Issue 11 2011
Wale Marine’s first foray into the oil and gas business came a year after its foundation, when it was commissioned to design three pipeline beach crossings for the Mossgas project in 1987.
Prior to this date the company had primarily worked in the design and fabrication of customised equipment for the marine civil engineering market. However after its success with Mossgas, Wale Marine’s focus moved tooffshore oil and gas related installation projects and equipment, as well as developing methods and procedures. As a result the company has been privileged to work on challenging projects across the world, many of which have required an innovative touch.
Remaining close to its roots though, Wale Marine is still active on the general winching front and is even developing its own track tensioner system design for larger applications, as well as for back tensioning of winch and winder cables. “Also on the winch front we are developing our own gripper units for use in our linear winches, which previously used Amclyde grippers,” comments company director Anton Wale.
“On a different note, we are preparing to redeploy our reinforced concrete dry-docking line next year for the 25,000 tonne derrick lay barge Polaris, which we initially designed and supplied to Stolt Offshore. The Polaris is now owned by Subsea7.”
Winches, reelers and tensioners are just some of the products that Wale Marine provides to the oil and gas industry, alongside subsea equipment and engineering, hydraulic systems and SCUBA replacement boats. “We have even operated as pre-commissioning engineers, having performed such services on the flow lines, water injection lines, and gas export pipelines for Stolt Offshore on the Shell Bonga FPSO in Nigeria, which at that stage was one of the biggest FPSO’s in the world. Our ability to take on such large and sophisticated projects is due to our small and efficient nature, and close relationships with larger companies, which act as our partners, sub-contractors and suppliers,” adds Anton.
Currently Wale Marine is actively up-scaling its range of high-density polyethylene (HDPE) offshore workboats, particularly those with inboard diesels, and jet drive propulsion. These are marketed under the name Rhino Craft through Wale Marine’s subsidiary company Rhino Marine. All design responsibility lies with Wale Marine and once the prototypes have been proven the vessels are fabricated and distributed into the market by Rhino Marine.
“Rhino Craft has been developed and sold over the last eight years, and is operating successfully in West Africa, South Africa, the Indian Ocean and the Mediterranean Sea. Reception has been extremely good, and I have personally been involved in an extremely challenging control buoy repair job where a Rhino Craft vessel has been utilised to great effect,” describes Anton.
He continues with the advantages this type of vessel offers to the market: “Personally I am amazed at how many operators continue to use rigid inflatable boats (RIB). Whilst they may be cheaper, they are not fit for purpose for the majority of offshore work. In comparison HDPE is an amazing structural material, which is terribly resilient to almost all forms of abuse and is easy to repair. Based on practical offshore experience we have also developed a novel forepeak structure for interacting with bow-catcher boat landings. This is a separate structure welded atop the hull so that in the event of damage from extreme impact loading, the integrity of the hull itself will not be impaired – which is a significant safety feature.”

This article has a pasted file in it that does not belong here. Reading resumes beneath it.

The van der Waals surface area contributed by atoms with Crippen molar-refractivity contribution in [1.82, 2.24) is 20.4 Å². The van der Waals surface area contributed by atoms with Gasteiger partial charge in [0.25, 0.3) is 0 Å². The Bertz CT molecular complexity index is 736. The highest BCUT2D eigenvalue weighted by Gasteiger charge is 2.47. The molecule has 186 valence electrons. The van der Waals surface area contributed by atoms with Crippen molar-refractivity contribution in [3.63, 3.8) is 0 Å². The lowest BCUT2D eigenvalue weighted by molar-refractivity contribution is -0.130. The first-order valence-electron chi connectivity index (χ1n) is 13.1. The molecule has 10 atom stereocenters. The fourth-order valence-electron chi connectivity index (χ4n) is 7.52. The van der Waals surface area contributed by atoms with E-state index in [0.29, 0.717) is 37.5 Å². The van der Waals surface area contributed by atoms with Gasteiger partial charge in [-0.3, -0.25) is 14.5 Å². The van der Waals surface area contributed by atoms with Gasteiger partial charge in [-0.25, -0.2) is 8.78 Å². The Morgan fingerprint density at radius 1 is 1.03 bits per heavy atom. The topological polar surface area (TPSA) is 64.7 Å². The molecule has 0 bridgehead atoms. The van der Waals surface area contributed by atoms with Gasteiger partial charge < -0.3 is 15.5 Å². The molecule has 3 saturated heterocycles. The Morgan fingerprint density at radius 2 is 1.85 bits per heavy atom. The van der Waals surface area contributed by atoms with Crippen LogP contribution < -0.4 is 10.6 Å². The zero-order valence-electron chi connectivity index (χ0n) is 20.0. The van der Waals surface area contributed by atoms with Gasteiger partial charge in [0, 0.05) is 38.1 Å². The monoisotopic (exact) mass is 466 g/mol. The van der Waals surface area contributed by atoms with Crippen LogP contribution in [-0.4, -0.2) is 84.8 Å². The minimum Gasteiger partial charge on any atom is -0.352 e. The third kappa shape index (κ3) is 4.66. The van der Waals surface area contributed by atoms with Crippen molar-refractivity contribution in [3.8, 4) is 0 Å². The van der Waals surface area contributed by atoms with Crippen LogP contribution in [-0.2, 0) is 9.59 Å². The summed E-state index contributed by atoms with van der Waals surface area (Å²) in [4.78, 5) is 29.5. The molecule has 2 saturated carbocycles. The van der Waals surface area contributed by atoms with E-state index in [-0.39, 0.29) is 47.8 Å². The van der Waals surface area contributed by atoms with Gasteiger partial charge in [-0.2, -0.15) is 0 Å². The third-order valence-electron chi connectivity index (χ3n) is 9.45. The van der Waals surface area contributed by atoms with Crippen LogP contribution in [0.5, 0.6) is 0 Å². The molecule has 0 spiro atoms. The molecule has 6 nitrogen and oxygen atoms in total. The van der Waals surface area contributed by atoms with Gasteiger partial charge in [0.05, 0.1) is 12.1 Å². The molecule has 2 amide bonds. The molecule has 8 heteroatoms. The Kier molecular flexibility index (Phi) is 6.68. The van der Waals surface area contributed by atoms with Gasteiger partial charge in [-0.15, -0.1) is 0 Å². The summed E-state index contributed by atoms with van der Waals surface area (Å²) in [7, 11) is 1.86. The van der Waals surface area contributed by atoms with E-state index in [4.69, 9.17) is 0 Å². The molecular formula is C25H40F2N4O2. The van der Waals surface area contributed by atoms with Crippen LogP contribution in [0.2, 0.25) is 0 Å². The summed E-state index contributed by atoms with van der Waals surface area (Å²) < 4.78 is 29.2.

One example of the type of works where Rhino Craft vessels can prove invaluable was an EM buoy project carried out by Wale Marine on behalf of PetroSA and its diving contractor Cape Diving in 2010. This semi-submersed control buoy is situated in extreme environmental conditions and is anchored by three vertical tethers to a caisson gravity base in 96 metres water depth. During an inspection survey it was discovered that due to fatigue loading the head of the shackle pin had sheared off and become jammed within the shackle.
“We had been intimately involved in the installation of the buoy ten years earlier whilst working in co-operation with Stolt Comex Seaway (SCS), and consequently were aware of the situation on the gravity base, having supplied much of the equipment for deploying it. In order to repair the damage, we developed a subsea hydraulic puller with a large five-metre stroke 200 Te pulling cylinder that could be incorporated inside a secondary temporary tether, and installed next to the main tether enabling the load to be released and the pin changed,” begins Anton.
“To complicate matters further the anchor handling tug’s (AHT) diving systems had limited accommodation, which made combination air diving and saturation diving problematic. For this reason we split the temporary tether into two sections, one below 35-metres depth and the other above, which required no saturation diving. The termination at the top of the lower tether was an in-line submersible flotation buoy. All equipment had to be deployed over the AHT stern roller with flotation buoys. The flotation buoys were then moved into position with the work-boat. Besides the tethers themselves other required equipment included a subsea slewing davit structure with hydraulic winch,” he adds.
A project like this demonstrates the importance Wale Marine has placed upon supplying a good service to its customers and its ability to adapt its products to solve particular problems. This is a process of constant evolution and as such Anton reveals some of the other directions Wale Marine is moving in: “Besides a significant marketing drive, we are currently investing a lot of time into developing winch gripers, track tensioners, free fall sampling winches, and launch and recovery systems for use with Dynema ropes, which are weightless under water.”